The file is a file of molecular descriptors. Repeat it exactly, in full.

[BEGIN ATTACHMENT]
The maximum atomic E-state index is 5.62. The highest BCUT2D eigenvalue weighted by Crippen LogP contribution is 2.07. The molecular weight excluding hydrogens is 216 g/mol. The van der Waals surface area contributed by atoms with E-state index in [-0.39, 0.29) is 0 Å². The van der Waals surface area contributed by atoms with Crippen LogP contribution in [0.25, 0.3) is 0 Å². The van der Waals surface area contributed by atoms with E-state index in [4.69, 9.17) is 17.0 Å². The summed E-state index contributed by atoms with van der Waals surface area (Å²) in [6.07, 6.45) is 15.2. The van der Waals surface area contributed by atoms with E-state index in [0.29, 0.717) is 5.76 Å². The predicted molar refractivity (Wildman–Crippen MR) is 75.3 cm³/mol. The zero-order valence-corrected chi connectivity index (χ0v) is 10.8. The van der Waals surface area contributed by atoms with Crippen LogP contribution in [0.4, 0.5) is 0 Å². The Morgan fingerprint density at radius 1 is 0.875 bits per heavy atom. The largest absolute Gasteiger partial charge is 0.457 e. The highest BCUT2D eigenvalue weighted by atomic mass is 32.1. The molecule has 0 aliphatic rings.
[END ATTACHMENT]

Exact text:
The maximum atomic E-state index is 5.62. The highest BCUT2D eigenvalue weighted by Crippen LogP contribution is 2.07. The molecular weight excluding hydrogens is 216 g/mol. The van der Waals surface area contributed by atoms with E-state index in [-0.39, 0.29) is 0 Å². The van der Waals surface area contributed by atoms with Crippen LogP contribution in [0.25, 0.3) is 0 Å². The van der Waals surface area contributed by atoms with E-state index in [4.69, 9.17) is 17.0 Å². The summed E-state index contributed by atoms with van der Waals surface area (Å²) in [6.07, 6.45) is 15.2. The van der Waals surface area contributed by atoms with E-state index in [0.29, 0.717) is 5.76 Å². The predicted molar refractivity (Wildman–Crippen MR) is 75.3 cm³/mol. The zero-order valence-corrected chi connectivity index (χ0v) is 10.8. The van der Waals surface area contributed by atoms with Crippen LogP contribution in [0.4, 0.5) is 0 Å². The Morgan fingerprint density at radius 1 is 0.875 bits per heavy atom. The largest absolute Gasteiger partial charge is 0.457 e. The highest BCUT2D eigenvalue weighted by atomic mass is 32.1. The molecule has 0 aliphatic rings.